The Self in Self Care

My friend Anna bakes the most delicious confections. When we lived in Los Angeles, she’d arrive to the cookout or rooftop party with something extravagantly hand-crafted, like a Malaysian Seri Muka or artisan lavender shortbread cookies infused with a sprig of fresh mint from her garden. Once, she tackled an oversized butterscotch creme brulee for a baby shower and we all crowded around her campfire of sugar, cheering as it went up in a single flame.

Anna would immaculately display each creation on her enormous collection of cake stands, sometimes drizzled with honey or accented with flowers and twigs. Pretty things taste better, she’d say. She’d show up to your dirty house on a Tuesday afternoon carrying sugar-coated beignets stacked on a glimmering brass tray and waltz into your entryway to declare, It’s National New Orleans Day! Let’s eat!

(She is obviously a favorite of mine.)

Our circle of friends had long adapted to her culinary whims, but once, at a weekend picnic when everyone brought chips and salsa or boxed wine, she presented over 70 miniature gateau de rois from a gingham lined picnic basket. With tiny forks.

At the picnic, while kids ran underfoot and kickballs flew in the air, another friend made a comment to her. Anna! You’re making us all look bad. Can’t you just take a nap or something?

And Anna looked at my friend, puzzled, and said, simply, You don’t get it. Baking IS my nap.

I’m guessing you know an Anna. I’m guessing you follow a few Annas on Instagram, Annas that design extravagant handmade Halloween costumes for their kids or throw wildly beautiful parties on the weekend or spend their Wednesday afternoons re-decorating their house, #nbd.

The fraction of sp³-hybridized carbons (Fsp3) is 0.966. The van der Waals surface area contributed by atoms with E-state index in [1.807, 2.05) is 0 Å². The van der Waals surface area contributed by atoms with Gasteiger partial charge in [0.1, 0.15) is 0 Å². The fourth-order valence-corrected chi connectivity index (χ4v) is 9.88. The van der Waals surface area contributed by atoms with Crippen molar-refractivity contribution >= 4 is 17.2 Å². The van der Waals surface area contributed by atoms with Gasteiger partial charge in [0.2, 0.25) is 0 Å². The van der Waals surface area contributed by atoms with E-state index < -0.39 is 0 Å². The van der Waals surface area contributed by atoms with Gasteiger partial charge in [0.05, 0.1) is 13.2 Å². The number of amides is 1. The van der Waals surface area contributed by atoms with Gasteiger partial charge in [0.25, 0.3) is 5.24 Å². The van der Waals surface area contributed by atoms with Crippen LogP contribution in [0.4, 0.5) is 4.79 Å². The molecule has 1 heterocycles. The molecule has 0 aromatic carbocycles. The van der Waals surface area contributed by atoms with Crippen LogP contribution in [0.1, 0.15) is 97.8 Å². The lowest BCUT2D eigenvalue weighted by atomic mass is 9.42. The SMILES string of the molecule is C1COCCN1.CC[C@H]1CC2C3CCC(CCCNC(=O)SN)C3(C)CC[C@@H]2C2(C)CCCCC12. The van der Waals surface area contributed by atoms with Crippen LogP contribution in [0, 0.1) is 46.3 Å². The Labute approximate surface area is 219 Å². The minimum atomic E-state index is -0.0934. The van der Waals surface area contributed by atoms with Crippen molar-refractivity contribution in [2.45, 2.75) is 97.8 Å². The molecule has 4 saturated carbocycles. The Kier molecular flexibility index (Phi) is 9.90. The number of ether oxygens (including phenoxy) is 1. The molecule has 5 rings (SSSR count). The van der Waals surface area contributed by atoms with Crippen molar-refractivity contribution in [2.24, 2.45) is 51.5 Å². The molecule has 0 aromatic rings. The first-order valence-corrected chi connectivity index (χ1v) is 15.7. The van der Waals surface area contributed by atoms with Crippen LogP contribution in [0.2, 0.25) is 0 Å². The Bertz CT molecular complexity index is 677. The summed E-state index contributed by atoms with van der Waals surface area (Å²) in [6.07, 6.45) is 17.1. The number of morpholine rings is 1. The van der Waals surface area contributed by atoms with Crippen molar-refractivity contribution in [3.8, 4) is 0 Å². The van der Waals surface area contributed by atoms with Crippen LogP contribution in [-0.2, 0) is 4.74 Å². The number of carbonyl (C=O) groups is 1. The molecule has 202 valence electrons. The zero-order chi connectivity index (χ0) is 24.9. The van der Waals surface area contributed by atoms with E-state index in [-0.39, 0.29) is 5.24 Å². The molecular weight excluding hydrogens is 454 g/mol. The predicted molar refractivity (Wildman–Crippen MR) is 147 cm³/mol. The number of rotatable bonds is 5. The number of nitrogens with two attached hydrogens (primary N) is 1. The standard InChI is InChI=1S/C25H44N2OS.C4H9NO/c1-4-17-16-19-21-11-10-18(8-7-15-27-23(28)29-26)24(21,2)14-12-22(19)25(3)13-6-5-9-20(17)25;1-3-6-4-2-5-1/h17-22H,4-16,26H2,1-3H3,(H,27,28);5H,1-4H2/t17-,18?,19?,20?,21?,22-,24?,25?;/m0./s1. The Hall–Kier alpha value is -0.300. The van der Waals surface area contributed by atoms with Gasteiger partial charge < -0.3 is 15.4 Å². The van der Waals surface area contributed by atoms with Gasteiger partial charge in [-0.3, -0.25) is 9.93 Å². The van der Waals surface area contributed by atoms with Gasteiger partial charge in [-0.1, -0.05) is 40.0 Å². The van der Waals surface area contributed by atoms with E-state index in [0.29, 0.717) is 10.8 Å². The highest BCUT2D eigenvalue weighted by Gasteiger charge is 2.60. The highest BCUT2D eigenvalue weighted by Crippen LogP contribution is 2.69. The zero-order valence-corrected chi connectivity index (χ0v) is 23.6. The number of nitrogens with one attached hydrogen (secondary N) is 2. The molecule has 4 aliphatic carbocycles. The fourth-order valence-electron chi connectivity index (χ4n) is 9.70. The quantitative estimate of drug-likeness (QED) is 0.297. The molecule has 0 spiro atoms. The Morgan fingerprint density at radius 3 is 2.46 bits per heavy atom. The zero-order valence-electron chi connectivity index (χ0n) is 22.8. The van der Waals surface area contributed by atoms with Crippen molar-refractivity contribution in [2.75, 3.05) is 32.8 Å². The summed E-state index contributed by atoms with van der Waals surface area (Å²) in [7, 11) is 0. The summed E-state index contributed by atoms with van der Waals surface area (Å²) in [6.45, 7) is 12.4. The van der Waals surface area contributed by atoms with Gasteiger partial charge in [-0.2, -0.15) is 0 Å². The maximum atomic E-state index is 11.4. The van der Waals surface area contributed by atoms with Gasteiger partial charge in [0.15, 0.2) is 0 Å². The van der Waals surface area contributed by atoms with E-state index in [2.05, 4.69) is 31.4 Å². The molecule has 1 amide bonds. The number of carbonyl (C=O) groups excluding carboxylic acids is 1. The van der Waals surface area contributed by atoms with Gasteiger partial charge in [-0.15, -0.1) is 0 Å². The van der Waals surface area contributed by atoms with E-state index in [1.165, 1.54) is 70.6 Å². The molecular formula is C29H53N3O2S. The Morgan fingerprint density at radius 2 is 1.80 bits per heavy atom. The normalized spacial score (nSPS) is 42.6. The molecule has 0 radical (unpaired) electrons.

I’m guessing you’ve airbrushed them in a certain light, and covered yourself in another. I’m guessing you’ve thought the Annas in your life have more energy than you, more time than you, more talent than you, more money than you, more drive than you.

I’m guessing you didn’t realize they’re just napping.

Self care is just that: care of the self.

It looks different for us all, and while the idea of packing 70 handmade French pastries into a picnic basket with miniature cutlery raises your blood pressure, it lowers Anna’s.

Can we think of this the next time we scroll through Instagram?

Can we see a freshly vacuumed living room with fiddle fig leaf plants in the corner and breezy gauze curtains swaying by the open window and think, Ah, that Anna sure napped well?

Can we see a kitchen counter full of homemade detergents and essential oil linen sprays in sparkling glass bottles and think, How was your nap?

Can we see the beignets, the artisan cookies, the Seri Muka and think, Sleep tight?

I think so.

And I think we’ll all rest better for it.

Sweet dreams and a happy weekend ahead, friends.

  • “…It looks different for us all.”

    This is at the heart of what at 42 I am trying to embrace for myself, as well as present to my daughters (7, 9, and 11) for their own spiritual health over the course of their lives. This one thing can prevent so much anguish.